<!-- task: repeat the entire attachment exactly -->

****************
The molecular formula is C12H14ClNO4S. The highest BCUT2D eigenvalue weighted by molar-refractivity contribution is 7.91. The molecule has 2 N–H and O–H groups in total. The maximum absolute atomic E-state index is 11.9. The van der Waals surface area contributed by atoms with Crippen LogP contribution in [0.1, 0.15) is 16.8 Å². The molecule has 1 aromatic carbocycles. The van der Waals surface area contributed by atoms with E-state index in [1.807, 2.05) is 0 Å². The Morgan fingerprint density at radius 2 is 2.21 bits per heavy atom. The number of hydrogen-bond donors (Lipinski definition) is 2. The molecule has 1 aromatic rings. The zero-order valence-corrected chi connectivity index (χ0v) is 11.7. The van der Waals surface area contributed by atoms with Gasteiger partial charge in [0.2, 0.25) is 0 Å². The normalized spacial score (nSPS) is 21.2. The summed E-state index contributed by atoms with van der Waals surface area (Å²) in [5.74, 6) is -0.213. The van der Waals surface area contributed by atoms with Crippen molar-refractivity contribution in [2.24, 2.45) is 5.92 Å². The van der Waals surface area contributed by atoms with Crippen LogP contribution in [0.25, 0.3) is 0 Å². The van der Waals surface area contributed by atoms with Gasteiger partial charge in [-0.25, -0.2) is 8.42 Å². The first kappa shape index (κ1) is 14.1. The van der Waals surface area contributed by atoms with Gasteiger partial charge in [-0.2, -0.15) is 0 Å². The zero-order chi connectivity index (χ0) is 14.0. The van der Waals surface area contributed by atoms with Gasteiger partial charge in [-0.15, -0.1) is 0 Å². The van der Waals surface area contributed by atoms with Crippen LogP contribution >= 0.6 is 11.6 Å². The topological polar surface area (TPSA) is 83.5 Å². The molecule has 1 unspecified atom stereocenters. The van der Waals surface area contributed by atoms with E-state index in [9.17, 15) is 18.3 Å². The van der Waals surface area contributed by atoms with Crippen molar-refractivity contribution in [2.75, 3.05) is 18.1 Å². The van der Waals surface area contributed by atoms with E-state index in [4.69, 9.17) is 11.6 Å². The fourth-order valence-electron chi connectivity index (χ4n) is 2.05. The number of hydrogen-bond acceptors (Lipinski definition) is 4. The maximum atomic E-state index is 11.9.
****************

The molecular formula is C12H14ClNO4S. The highest BCUT2D eigenvalue weighted by molar-refractivity contribution is 7.91. The molecule has 2 N–H and O–H groups in total. The maximum absolute atomic E-state index is 11.9. The van der Waals surface area contributed by atoms with Crippen LogP contribution in [0.1, 0.15) is 16.8 Å². The molecule has 1 aromatic carbocycles. The van der Waals surface area contributed by atoms with E-state index in [1.807, 2.05) is 0 Å². The Morgan fingerprint density at radius 2 is 2.21 bits per heavy atom. The number of hydrogen-bond donors (Lipinski definition) is 2. The molecule has 1 aromatic rings. The zero-order valence-corrected chi connectivity index (χ0v) is 11.7. The van der Waals surface area contributed by atoms with Gasteiger partial charge in [0.2, 0.25) is 0 Å². The normalized spacial score (nSPS) is 21.2. The summed E-state index contributed by atoms with van der Waals surface area (Å²) in [5.74, 6) is -0.213. The van der Waals surface area contributed by atoms with Crippen molar-refractivity contribution in [2.24, 2.45) is 5.92 Å². The van der Waals surface area contributed by atoms with Crippen LogP contribution in [0.25, 0.3) is 0 Å². The van der Waals surface area contributed by atoms with Gasteiger partial charge in [-0.25, -0.2) is 8.42 Å². The first kappa shape index (κ1) is 14.1. The van der Waals surface area contributed by atoms with Gasteiger partial charge in [-0.2, -0.15) is 0 Å². The zero-order chi connectivity index (χ0) is 14.0. The van der Waals surface area contributed by atoms with Gasteiger partial charge in [-0.15, -0.1) is 0 Å². The van der Waals surface area contributed by atoms with Crippen LogP contribution >= 0.6 is 11.6 Å². The topological polar surface area (TPSA) is 83.5 Å². The molecule has 1 unspecified atom stereocenters. The van der Waals surface area contributed by atoms with E-state index in [9.17, 15) is 18.3 Å². The van der Waals surface area contributed by atoms with Crippen molar-refractivity contribution in [2.75, 3.05) is 18.1 Å². The van der Waals surface area contributed by atoms with E-state index in [4.69, 9.17) is 11.6 Å². The fourth-order valence-electron chi connectivity index (χ4n) is 2.05. The number of hydrogen-bond acceptors (Lipinski definition) is 4. The maximum atomic E-state index is 11.9.